We had the pleasure of staying in Melbourne for Christmas last year (still not quite used to saying that this early in 2016) and part of our trip involved a trip to Werribee Open Range Zoo, located 35km outside the city centre.
It’s quite similar in a way to a zoo we visited in the Czech Republic, in that it has a safari-like area that lets you experience the animals in a more natural environment, or at least as natural as Victoria can be to the African savannah.
It was a sweltering hot day when we visited and the queue for the safari was really long, around an hour’s wait in the sunshine and inside a jam-packed waiting area. We had travelled with Sinéad’s cousins and their kids who were little troopers, despite the heat.
When we got our seats on the bus there was great excitement as we drove out through the security gate and into the open paddock. It wasn’t quite Jurassic Park excitement but there was definitely something cool about venturing out beyond the fence.
We have a fantastic zoo back home in Dublin which we’ve been too many times and of course I’m an avid viewer of nature documentaries so none of the animals were new but there’s always that buzz of seeing these beautiful creatures in the flesh that I don’t think I’ll ever tire of.
The safari trip was great fun and our driver did a fantastic job of narrating for us along the way, stopping for a closer look at whichever animals were nearest the safari bus/train thingy. I think the fact that it was in Australia and it was a boiling hot day, it really felt like we were actually in Africa at times. The dry grass and dusty roads as well as a really cool African village mock-up which is similar to the real one in Africa where they have a conservation project, made you feel like you were on a real safari trip.
The African theme is prevalent throughout the entire park and I think the designers of Werribee have done an amazing job on capturing that safari feel. From the moment you arrive at the front gate and at every enclosure, there’s great attention to detail to engross you in the safari spirit. The ticket office for instance isn’t just a boring old office with windows, it’s a huge old safari bus complete with roof rack full of dusty old suitcases and luggage. In front of that, there’s some African animals sculptures for the kids to climb all over. At every single enclosure there’s design elements everywhere, little details and grander set pieces that I thought were just fantastic.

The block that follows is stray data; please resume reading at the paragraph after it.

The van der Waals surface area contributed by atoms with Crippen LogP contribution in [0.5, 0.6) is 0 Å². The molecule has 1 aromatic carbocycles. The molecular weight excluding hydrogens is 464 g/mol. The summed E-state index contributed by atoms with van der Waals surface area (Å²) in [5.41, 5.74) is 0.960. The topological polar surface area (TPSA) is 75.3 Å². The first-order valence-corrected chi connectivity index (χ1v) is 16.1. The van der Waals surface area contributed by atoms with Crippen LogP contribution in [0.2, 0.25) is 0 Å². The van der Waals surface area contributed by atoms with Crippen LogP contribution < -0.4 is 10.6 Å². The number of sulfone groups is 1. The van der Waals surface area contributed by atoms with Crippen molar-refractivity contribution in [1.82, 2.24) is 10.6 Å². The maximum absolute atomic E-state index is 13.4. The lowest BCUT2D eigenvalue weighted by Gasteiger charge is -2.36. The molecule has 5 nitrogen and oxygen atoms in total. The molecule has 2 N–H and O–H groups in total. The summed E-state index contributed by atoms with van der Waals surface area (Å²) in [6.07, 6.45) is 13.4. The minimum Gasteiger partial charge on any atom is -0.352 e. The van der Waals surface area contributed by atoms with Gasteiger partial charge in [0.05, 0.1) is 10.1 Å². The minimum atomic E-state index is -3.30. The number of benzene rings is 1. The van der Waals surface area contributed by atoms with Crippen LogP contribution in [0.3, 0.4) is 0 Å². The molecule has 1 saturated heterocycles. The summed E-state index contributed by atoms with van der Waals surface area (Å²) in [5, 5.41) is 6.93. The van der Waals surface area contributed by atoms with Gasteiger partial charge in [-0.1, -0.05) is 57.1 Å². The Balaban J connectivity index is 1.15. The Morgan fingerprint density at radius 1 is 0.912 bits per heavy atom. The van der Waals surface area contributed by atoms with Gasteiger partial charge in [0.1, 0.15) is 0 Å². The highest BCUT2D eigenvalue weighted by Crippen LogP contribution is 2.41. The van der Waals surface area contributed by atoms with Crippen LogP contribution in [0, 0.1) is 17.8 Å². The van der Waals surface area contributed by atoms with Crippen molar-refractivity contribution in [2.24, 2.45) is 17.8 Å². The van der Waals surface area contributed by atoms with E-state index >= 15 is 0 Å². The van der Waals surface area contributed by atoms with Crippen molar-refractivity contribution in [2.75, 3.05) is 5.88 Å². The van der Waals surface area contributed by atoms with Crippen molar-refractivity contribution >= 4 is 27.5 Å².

After our safari adventure we continued on foot and explored the rest of the park where more traditional enclosures gave a glimpse into the African plains and jungles. There were lions, cheetahs, gorillas, meerkats (LOVE THEM!) and vervet monkeys. The lion enclosure was brilliantly designed with an old safari jeep jutting out into the glass of the exhibit where you could sit in the front seat and look out at the lions. I was really impressed with the hippo enclosure too, the main viewing part of which was an old river boat with views from near enough the water’s edge.
The whole park is just brilliantly designed and a great example of a zoo going above and beyond in order to transport you to an exotic place. Like many modern zoos they have numerous conservation projects all over the world and the huge open areas help towards alleviating the view that zoos are cruel and the animals are locked up in tiny enclosures.
I was very impressed with Werribee I must say. I know I keep going on about it but the design of the park is just brilliant and if you’re in the Melbourne area I’d highly recommend a visit.
Check out their website to find out more about Werribee, the experiences they offer and their conservation and research efforts.
And now for the usual photos to give a visual reference of the experience.